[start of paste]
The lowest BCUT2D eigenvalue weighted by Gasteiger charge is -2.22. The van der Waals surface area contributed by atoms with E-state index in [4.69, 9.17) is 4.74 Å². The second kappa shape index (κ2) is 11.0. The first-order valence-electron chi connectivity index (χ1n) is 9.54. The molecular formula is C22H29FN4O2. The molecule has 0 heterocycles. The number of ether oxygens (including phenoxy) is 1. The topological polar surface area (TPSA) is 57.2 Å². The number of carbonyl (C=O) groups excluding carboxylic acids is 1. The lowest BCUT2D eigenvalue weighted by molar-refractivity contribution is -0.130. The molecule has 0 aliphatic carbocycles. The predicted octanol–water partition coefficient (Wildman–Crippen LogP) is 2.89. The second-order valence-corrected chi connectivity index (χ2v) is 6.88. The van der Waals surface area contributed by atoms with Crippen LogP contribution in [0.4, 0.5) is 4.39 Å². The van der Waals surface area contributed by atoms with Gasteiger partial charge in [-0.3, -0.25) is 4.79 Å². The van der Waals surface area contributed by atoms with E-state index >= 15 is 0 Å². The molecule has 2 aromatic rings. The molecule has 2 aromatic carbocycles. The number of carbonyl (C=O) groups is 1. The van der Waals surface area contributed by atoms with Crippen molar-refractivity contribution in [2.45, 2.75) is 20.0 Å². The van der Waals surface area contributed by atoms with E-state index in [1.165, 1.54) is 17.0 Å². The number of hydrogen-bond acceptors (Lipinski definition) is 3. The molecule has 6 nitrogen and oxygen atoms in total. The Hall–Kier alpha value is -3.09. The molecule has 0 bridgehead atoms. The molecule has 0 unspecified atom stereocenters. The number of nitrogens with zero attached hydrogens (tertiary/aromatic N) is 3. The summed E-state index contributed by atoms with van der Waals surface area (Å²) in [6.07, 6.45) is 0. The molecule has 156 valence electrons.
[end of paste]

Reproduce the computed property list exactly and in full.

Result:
The lowest BCUT2D eigenvalue weighted by Gasteiger charge is -2.22. The van der Waals surface area contributed by atoms with E-state index in [4.69, 9.17) is 4.74 Å². The second kappa shape index (κ2) is 11.0. The first-order valence-electron chi connectivity index (χ1n) is 9.54. The molecular formula is C22H29FN4O2. The molecule has 0 heterocycles. The number of ether oxygens (including phenoxy) is 1. The topological polar surface area (TPSA) is 57.2 Å². The number of carbonyl (C=O) groups excluding carboxylic acids is 1. The lowest BCUT2D eigenvalue weighted by molar-refractivity contribution is -0.130. The molecule has 0 aliphatic carbocycles. The predicted octanol–water partition coefficient (Wildman–Crippen LogP) is 2.89. The second-order valence-corrected chi connectivity index (χ2v) is 6.88. The van der Waals surface area contributed by atoms with Crippen LogP contribution in [0.4, 0.5) is 4.39 Å². The van der Waals surface area contributed by atoms with Gasteiger partial charge in [-0.3, -0.25) is 4.79 Å². The van der Waals surface area contributed by atoms with E-state index >= 15 is 0 Å². The molecule has 2 aromatic rings. The molecule has 2 aromatic carbocycles. The number of carbonyl (C=O) groups is 1. The van der Waals surface area contributed by atoms with Crippen molar-refractivity contribution in [2.45, 2.75) is 20.0 Å². The van der Waals surface area contributed by atoms with E-state index in [1.165, 1.54) is 17.0 Å². The number of hydrogen-bond acceptors (Lipinski definition) is 3. The molecule has 6 nitrogen and oxygen atoms in total. The Hall–Kier alpha value is -3.09. The molecule has 0 bridgehead atoms. The molecule has 0 unspecified atom stereocenters. The number of nitrogens with zero attached hydrogens (tertiary/aromatic N) is 3. The summed E-state index contributed by atoms with van der Waals surface area (Å²) in [6.07, 6.45) is 0. The molecule has 156 valence electrons.